We prepared ASL from a mycolactone-deficient strain ATCC19423 and determined its effect on serum IgG production to a co-administered antigen. Mice were immunized with 10 µg of bovine γ-globulin mixed with ASL extracted from M. ulcerans TMC1615 (284.7 µg of the ASL containing 1,000 MED) or ATCC19423 (284.7 µg of the ASL containing no detectable mycolactone). Serum IgG response to bovine γ-globulin was not detected in the sera from mice immunized with bovine γ-globulin mixed with the mycolactone-containing ASL prepared from strain TMC1615 (Figure 3). However, high titers of anti-bovine γ-globulin IgG were detected in the sera of mice immunized with bovine γ-globulin with ASL containing no mycolactone (Figure 3). The data suggested that the suppressive effect of ASL on antibody production depended on the presence of mycolactone.
Figur 3. The suppression of the antibody response against co-administered antigen is likely caused by mycolactone
Mycolactone-containing fraction does not induce the systemic suppression of antibody production
Mice were injected with 10 µg of bovine γ-globulin mixed with 1,000 MED of ASL into subcutaneous tissue of the right inguinal region, and 10 µg of OVA into that of the left inguinal region. Titers of bovine γ-globulin and OVA specific serum antibodies were measured three weeks after the immunization. The level of γ-globulin-specific IgG was below the limit of detection (Figure 4A). In contrast, the level of OVA-specific IgG was high, and there was no significant difference compared to the level of anti-OVA IgG in mice immunized with OVA only (Figure 4B). This result demonstrated that mycolactone-containing fraction did not affect antibody response against the antigen that was injected into a different site. The observation suggested that mycolactone did not affect systemic antibody production.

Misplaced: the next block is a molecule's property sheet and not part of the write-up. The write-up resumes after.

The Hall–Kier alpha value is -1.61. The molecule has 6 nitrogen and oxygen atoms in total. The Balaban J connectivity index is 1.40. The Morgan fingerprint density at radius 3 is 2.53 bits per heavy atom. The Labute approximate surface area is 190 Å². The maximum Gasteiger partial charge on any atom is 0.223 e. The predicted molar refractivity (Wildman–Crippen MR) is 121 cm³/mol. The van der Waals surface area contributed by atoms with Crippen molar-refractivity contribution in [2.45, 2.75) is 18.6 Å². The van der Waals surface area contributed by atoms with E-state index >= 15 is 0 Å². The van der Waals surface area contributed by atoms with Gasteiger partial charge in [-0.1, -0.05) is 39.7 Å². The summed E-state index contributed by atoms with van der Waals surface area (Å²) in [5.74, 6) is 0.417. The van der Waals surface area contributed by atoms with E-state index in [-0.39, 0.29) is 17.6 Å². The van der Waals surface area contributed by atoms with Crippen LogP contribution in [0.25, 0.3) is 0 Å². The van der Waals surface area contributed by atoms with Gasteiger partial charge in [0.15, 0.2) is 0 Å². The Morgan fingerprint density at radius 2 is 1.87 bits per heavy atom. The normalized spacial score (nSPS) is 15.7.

Figur 4. Localized suppression of antibody response by mycolactone-containing lipids fraction
The suppressive effect of mycolactone-containing fraction on antibody production is dose-dependent
We determined the titers of bovine γ-globulin-specific IgG in the sera from mice injected with 10 µg of bovine γ-globulin mixed with various doses of ASL (0, 10, 100, and 1,000 MED). As expected, a dose-dependent response was observed when the dose varied from 10 to 1,000 MED (Figure 5A). The titers of bovine γ-globulin-specific IgG in sera from mice immunized with 10 MED or more of ASL were significantly lower than that in sera from mice immunized with bovine γ-globulin only. The titer in the immunized group with 1,000 MED of ASL was below the limit of detection.
We also examined the level of bovine γ-globulin-specific IgG1 and IgG2a in the sera from mice immunized with the antigen and various doses of ASL. The bovine γ-globulin-specific IgG1 titers varied in a dose-dependent manner (Figure 5B), similar to whole IgG responses. However, the titers of bovine γ-globulin-specific IgG2a were not detected in all groups (date not shown).
Figur 5. Dose-dependent suppression of antibody production by mycolactone-containing fraction
The immunosuppressive effect of mycolactone-containing fraction is observed below the toxic dose
Histopathology analysis was performed on mouse footpads injected with 10,000 MED of mycolactone-contaning fraction, which was ten-times higher than the dose that perfectly inhibited the antibody production against co-administered bovine γ-globulin. Mice were injected with or without 10,000 MED of ASL. Sections of the footpads were prepared as described in Materials and methods. No difference was observed in the histopathology of the footpad tissue between the two groups (Figure 6). In addition, ASL injection did not develop footpad swelling (data not shown).